There were other arrests under ancient legislation against indecency, such as the Town Police Clauses Act 1847 and the Ecclesiastical Courts Jurisdiction Act 1860.

Gay and bisexual men, and some lesbians, continued to be prosecuted, right up until the early 1990s, under public order and breach of the peace laws, for public displays of affection, such as kissing and cuddling. Such prosecutions ended only when the LGBT direct action group, OutRage!, highlighted and protested against them.

The limited decriminalisation of 1967 meant that the long-standing and continuing homophobic laws were not enforced in certain circumstances. But many aspects of gay male life remained criminal. In fact, the repression got much worse. There were police stake-outs in parks and toilets, sometimes using good-looking young police officers as bait to lure gay men to commit sex offences. Gay saunas were raided. ‘Disorderly house’ charges were pressed against gay clubs that allowed same-sex couples to dance cheek-to-cheek.

In 1966, the year before partial decriminalisation, 420 men were convicted of gross indecency. To my shock, I found that in 1974 the number of convictions had soared by over 400 percent, with 1,711 men found guilty of this offence. The authorities seemed determined to ensure that the limited liberalisation of 1967 did not give a green light to what they still regarded as a vice and perversion.

Indeed, the Law Lords ruled in 1973 that gay lonely heart adverts in IT magazine were a “conspiracy to corrupt public morals.” Despite the reform of 1967, homosexuality was declared by their lordships to be only partly legal, not moral and contrary to the public good.

In this era, homophobic discrimination in housing, employment and the provision of goods and services remained lawful by default. There was no legal protection against it. People were denied employment or sacked from their jobs because of their sexual orientation and gender identity. Others were refused rented accommodation or evicted from it. Some were turned away from pubs and restaurants. Lesbian mothers and gay fathers often lost custody of their children in divorce cases. There was no redress in law for LGBT people until 2003-2007, when a series of legal protections against discrimination were finally legislated.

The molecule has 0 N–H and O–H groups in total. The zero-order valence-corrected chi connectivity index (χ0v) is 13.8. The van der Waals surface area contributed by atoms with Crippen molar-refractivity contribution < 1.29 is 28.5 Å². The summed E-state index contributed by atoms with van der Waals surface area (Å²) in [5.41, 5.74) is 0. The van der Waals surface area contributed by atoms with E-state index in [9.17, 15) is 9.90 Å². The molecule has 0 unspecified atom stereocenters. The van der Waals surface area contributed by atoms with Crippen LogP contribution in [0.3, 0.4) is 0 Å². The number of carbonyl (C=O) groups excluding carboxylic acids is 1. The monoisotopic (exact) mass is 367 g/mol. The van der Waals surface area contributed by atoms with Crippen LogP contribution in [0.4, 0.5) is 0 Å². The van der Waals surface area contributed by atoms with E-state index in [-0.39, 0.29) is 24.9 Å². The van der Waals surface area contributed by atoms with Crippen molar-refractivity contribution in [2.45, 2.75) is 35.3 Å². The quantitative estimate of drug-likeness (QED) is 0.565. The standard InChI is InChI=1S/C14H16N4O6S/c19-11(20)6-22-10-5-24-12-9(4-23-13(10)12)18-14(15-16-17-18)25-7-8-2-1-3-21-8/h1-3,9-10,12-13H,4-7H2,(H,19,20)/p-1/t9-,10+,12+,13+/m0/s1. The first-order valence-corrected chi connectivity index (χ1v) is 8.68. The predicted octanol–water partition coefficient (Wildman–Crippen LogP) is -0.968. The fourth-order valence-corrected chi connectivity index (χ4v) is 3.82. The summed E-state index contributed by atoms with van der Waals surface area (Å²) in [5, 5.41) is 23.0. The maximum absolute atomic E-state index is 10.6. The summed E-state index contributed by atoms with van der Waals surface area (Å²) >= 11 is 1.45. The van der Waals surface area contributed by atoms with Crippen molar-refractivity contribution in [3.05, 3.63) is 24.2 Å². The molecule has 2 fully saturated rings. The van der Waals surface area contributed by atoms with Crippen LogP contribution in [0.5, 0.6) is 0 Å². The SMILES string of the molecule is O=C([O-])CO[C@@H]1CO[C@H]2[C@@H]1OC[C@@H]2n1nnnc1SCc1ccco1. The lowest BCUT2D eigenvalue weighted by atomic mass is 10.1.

In the 1980s, the Conservative government’s “family values” and “Victorian values” campaigns whipped up hysterical levels of homophobia; aided by the moral panic over AIDS, which was dubbed the “gay plague.” At the 1987 Conservative Party conference, Prime Minister Margaret Thatcher used her keynote speech to attack the notion that people had a right to be gay.  

Coinciding with this intolerant anti-LGBT atmosphere was a massive rise in arrests of gay men for consenting victimless behavior. Delving into Home Office archives, I found that there were 1,718 convictions and cautions for gross indecency in 1989. Indeed, the total of 2,022 recorded offences of gross indecency that year was almost as many as the 2,034 recorded in 1954, when male homosexuality was totally illegal and when Britain was gripped by a McCarthyite anti-gay witch-hunt.

There was also a huge increase in queer-bashing violence. From 1986-91, I identified at least 50 murders of men in circumstances that pointed to a homophobic motive. Police investigations to catch the killers were often derisory. We were still seen by some officers as less deserving of the protection of the law.

The gross indecency law of 1885 had been used to convict the computer genius Alan during in 1952 and, before him, to jail the playwright Oscar Wilde in 1895. Together with the criminalisation of anal sex, the gross indecency law was finally repealed in England and Wales by the Sexual Offences Act 2003. As a result, for the first time in 470 years these two nations had a criminal code that did not penalise gay sexuality.

In Northern Ireland, the ban on anal sex was finally repealed in 2008. Scotland’s anti-gay laws were abolished in 2009 but, in the case of sodomy, did not take effect until 2013. Gay sex ceased to be a crime across the whole of the UK only four years ago – 46 years after 1967. Unbelievable but true!